For the longest time, we thought of lobster as food that only existed in two places: stuffy restaurants that serve it on domed silver platters and charge more than our mortgage, and dockside cafés that jut out from the rocky Maine coastline on a summer day. But while we’re not knocking either of those experiences (especially our little Maine fantasy), we’ve since come to realize that enjoying lobster in our own kitchen is literally as easy as boiling water. And if we can do it, we promise you can too. Here’s your official guide.
Step 1: Pick Your Victims
This is the tough part. That said, here’s how you pick a good one: Look for a lobster with a little pep in his step (no bottom dwellers, please), no visible cracks in the shell and no missing limbs. (Bonus points for any lobster couples holding claws, like we presume Ross and Rachel are doing in sitcom heaven.) Lobsters can only live for 36 hours out of seawater, so you’ll want to go shopping on the day you plan to cook. Once you bring home your lobsters, store them in the refrigerator (not the freezer) until you’re ready to cook.
Step 2: Pick Your Pot
Think like David Foster Wallace and consider the lobster (or at least, the size thereof). An eight-quart stockpot will hold one lobster; a 16-ounce pot could fit two or three. It’s important not to crowd the lobsters as they cook, so work in batches if you’re doing a bunch.
Step 3: Boil the Water
Once you’ve chosen your pot, fill it three-quarters full of water. Add a tablespoon of salt for every quart of water—the water should be as salty as seawater. Bring to a rolling boil.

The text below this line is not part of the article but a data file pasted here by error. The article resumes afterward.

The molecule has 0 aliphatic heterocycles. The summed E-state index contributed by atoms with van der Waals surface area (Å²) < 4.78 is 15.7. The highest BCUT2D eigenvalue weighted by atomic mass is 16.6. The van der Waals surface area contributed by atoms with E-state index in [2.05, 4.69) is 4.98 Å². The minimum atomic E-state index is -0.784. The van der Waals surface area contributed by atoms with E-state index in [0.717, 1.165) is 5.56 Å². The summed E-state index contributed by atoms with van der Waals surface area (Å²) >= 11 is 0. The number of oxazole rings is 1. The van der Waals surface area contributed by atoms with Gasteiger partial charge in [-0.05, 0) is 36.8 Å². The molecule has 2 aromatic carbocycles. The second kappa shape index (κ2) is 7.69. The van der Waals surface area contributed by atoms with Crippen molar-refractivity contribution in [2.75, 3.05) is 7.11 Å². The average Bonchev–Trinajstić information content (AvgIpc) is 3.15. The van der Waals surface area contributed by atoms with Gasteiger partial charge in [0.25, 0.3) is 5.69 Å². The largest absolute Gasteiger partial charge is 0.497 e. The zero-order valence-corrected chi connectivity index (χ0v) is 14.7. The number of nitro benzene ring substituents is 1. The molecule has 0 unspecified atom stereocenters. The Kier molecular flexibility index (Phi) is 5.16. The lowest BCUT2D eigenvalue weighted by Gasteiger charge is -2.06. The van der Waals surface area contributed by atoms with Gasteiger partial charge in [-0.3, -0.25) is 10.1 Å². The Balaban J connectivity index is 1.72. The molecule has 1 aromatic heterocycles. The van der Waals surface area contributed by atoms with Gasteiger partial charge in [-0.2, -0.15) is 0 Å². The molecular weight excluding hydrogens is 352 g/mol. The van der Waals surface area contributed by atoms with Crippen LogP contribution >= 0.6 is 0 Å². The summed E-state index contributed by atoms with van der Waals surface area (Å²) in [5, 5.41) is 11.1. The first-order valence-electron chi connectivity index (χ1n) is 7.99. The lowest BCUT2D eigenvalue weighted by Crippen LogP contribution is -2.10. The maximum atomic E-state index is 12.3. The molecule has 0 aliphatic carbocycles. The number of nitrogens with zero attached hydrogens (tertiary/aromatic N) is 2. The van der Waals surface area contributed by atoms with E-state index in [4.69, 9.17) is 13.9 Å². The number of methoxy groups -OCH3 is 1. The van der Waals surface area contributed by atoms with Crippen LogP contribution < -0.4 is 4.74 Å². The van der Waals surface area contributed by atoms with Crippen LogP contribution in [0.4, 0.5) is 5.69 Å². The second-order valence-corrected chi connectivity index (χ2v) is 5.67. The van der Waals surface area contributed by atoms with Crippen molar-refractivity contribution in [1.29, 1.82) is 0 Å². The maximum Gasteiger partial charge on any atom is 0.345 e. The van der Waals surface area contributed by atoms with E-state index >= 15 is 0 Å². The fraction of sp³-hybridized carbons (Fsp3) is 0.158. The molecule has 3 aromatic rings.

Step 4: Drop In the Lobsters
OK, this is the scary part. Grab the lobster by the body and drop him claws-first into the boiling water. (Tip taken directly from Annie Hall: Don’t drop him and let him run under the refrigerator.) You can take the rubber bands off the claws right before you lower the lobster into the pot, but if you’re nervous, it’s fine to leave them on.
Step 5: Boil the Lobsters
Once our friendly crustaceans are safely in their hot tub, bring the water back to a boil. Then boil the lobsters for 10 to 20 minutes, according to weight. A one-pound lobster should take 10 to 13 minutes; a 1½-pound lobster will take 12 to 18 minutes, and a two-pound lobster will take 18 to 23 minutes. Keep an eye on the pot: You’ll know the lobster is done when the shell turns bright red.
Step 6: Serve and Enjoy
Use tongs to lift the lobsters out of the boiling water and place them on a plate to drain and cool. When they’re cool enough to handle, transfer them to plates with nutcrackers, bowls of melted butter and about twice as many napkins as you think you’re going to need. Also, we’re not trying to tell you how to live your life, but in our opinion, it would be criminal not to make extra so you have enough for lobster rolls tomorrow.